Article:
Walter Isaacson began his recent Time essay about the news business by declaring that “the crisis in journalism has reached meltdown proportions.” He suggested that a micropayment system could help encourage people to pay for online news. For all of its faults, Isaacson’s argument did micropayments proud by inspiring many people to give their own two cents on the matter.
Setting aside the micropayments issue, we’re left with Isaacson’s declaration about the news business. Whether or not you share Isaacson’s view that journalism is in a state of crisis, these are undeniably interesting times for the profession. A wave of change is crashing over journalism and the business built around it. By my count, it’s the fourth such wave, at least in terms of accuracy and quality.
The first wave occured in seventeenth- and early eighteenth-century Europe during the birth of the newspaper. Prior to that time, printed news came in the form of “newsbooks.” These were one-off publications containing a mix of commentary and news that was gathered by word of mouth, from ship captains, or simply by copying from other newsbooks. Their ephemeral nature—a newsbook might appear one day never to be seen again—meant that most publishers didn’t have to worry about someone complaining about an inaccuracy in a previous issue. That changed when publishers started adhering to a set production frequency. The newsbook became the newspaper.
“[Publishers] started producing weekly or biweekly newssheets on sale from a public office where people could come back and say, ‘That report doesn’t jibe with reality’,” said Stephen Ward, a journalism professor at the University of British Columbia and author of the excellent book The Invention of Journalism Ethics, when I interviewed him for my book. “They had to try and retain the reader’s confidence.”
Frequency, and the consistent news brand that came with it, made publishers realize the importance of accuracy and quality reporting. Or, to be precise, they realized the importance of the appearance of accuracy. As a result, early newspaper publishers in England made loud and mostly exaggerated claims about the accuracy of their reports.
In England, the Faithful Scout promised “to encounter falsehood with the sword of truth.” Another paper, Mercurius Civicus, carried the subtitle: “Truth impartially related from thence to the whole Kingdome, to prevent mis-information.”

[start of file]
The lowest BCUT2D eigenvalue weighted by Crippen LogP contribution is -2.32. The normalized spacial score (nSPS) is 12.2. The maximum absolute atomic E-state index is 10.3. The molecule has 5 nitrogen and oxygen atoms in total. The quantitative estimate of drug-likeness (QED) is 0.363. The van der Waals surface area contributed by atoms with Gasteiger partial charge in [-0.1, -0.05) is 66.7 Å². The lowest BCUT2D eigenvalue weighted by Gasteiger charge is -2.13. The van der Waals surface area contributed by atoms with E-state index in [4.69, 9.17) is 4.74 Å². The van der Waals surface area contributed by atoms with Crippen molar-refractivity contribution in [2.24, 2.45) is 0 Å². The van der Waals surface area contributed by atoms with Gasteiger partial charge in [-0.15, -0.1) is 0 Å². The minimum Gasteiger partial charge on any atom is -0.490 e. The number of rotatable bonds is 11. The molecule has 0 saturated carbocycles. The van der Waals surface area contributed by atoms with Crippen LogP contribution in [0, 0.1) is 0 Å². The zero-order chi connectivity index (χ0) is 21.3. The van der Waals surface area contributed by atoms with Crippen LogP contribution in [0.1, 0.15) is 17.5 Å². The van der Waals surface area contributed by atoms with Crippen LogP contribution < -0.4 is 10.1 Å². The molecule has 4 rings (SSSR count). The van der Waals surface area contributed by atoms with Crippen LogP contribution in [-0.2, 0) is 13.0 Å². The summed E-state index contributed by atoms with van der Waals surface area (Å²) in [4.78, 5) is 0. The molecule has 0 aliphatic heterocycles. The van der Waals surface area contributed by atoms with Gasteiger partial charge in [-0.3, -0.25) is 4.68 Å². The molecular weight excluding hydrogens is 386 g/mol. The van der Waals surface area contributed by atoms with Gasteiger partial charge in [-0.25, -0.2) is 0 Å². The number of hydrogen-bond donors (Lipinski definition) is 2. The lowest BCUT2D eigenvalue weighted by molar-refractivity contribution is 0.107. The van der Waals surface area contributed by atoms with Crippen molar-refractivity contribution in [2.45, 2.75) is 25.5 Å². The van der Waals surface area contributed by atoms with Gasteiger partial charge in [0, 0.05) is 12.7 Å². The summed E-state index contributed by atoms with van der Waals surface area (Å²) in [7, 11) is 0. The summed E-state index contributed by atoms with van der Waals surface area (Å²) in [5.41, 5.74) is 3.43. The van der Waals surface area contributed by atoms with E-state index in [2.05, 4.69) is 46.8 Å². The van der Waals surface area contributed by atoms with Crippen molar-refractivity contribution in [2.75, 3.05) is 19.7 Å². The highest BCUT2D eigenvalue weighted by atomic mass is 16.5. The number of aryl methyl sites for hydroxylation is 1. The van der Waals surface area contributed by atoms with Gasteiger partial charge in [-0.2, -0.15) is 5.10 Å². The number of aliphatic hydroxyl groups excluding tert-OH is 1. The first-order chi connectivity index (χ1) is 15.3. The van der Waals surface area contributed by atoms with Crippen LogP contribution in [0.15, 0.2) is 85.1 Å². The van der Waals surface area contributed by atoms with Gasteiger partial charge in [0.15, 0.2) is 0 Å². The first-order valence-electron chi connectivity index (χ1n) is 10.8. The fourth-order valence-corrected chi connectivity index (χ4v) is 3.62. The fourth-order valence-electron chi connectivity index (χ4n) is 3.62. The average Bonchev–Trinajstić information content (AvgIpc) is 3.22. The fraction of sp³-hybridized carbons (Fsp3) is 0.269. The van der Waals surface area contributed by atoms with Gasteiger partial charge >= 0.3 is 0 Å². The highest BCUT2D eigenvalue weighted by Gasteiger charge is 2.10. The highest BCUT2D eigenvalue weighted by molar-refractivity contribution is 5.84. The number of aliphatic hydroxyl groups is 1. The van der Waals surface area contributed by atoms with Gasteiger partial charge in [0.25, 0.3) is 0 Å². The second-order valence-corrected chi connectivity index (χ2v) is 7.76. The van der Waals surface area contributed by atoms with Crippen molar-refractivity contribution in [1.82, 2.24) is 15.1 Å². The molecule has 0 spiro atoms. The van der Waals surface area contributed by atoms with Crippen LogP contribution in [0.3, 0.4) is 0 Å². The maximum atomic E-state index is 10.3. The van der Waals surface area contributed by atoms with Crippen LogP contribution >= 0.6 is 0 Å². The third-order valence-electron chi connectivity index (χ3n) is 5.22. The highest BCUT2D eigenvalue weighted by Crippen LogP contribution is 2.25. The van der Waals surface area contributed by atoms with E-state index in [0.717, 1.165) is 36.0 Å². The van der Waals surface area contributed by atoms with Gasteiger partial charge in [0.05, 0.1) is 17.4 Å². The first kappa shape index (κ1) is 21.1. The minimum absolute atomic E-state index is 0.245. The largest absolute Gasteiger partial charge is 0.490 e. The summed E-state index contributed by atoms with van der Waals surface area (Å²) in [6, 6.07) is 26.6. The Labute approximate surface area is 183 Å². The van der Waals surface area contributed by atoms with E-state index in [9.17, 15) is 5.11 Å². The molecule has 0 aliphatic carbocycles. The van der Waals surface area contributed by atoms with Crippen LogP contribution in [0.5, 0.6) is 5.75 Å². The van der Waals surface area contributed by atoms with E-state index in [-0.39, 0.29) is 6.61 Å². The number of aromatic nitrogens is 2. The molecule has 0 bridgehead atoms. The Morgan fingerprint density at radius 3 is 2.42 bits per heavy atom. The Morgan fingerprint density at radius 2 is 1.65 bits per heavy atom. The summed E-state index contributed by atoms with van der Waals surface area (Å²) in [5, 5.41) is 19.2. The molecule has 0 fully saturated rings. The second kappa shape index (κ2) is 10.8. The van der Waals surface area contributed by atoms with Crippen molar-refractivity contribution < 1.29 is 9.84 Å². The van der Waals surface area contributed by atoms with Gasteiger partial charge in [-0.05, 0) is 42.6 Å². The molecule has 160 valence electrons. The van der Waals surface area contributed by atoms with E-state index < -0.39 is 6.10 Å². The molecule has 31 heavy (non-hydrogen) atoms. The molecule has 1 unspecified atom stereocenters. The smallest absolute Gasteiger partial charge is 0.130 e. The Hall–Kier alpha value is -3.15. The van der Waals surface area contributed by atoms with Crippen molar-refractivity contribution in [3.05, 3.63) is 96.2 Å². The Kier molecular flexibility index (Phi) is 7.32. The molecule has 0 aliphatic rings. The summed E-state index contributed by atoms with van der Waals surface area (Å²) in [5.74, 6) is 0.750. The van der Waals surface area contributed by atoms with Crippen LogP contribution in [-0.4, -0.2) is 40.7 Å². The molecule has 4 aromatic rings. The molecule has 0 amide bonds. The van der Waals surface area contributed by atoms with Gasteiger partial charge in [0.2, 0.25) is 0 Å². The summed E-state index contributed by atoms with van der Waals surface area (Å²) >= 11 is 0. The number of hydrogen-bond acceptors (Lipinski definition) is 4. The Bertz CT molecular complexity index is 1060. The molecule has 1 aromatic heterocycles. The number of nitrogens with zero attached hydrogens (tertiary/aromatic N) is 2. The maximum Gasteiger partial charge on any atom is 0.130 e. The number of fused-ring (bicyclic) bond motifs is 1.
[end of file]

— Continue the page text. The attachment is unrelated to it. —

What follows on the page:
The end result of the first wave was that accuracy and factual reporting become part of the language of the burgeoning newspaper business. You couldn’t have one without the other. Accuracy was primarily a marketing strategy, though some early papers did print corrections. Ward’s book notes a 1624 correction wherein the famous publisher Thomas Gainsford “thanks a reader for correcting a previous erroneous story that located the Anti-christ’s birth in Babylon.” (He was, apparently, born somewhere else.)
The second wave of accuracy came in the nineteenth century with the emergence of the penny press in New York. (These papers cost one penny, in contrast with the more austere journals that typically charged six cents.) Just as the first wave was linked to frequency, the second wave was linked to mass circulation. The penny papers aimed to bring the news to the masses at an affordable price. This meant they had to sell a lot of copies each day, which ended up being bad news for accuracy.
Penny papers like the New York Sun claimed accuracy as a cornerstone of their enterprise, but it was often sacrificed in order to drive up circulation. This was never more true than with the Sun’s famous Moon Hoax of 1835. The second wave reached its climax at the end of the century with the excesses of the so-called yellow press. One of the best things to be said about the second wave is that it led directly to the third wave, which started with the dawn of the twentieth century and created a professionalized form of journalism.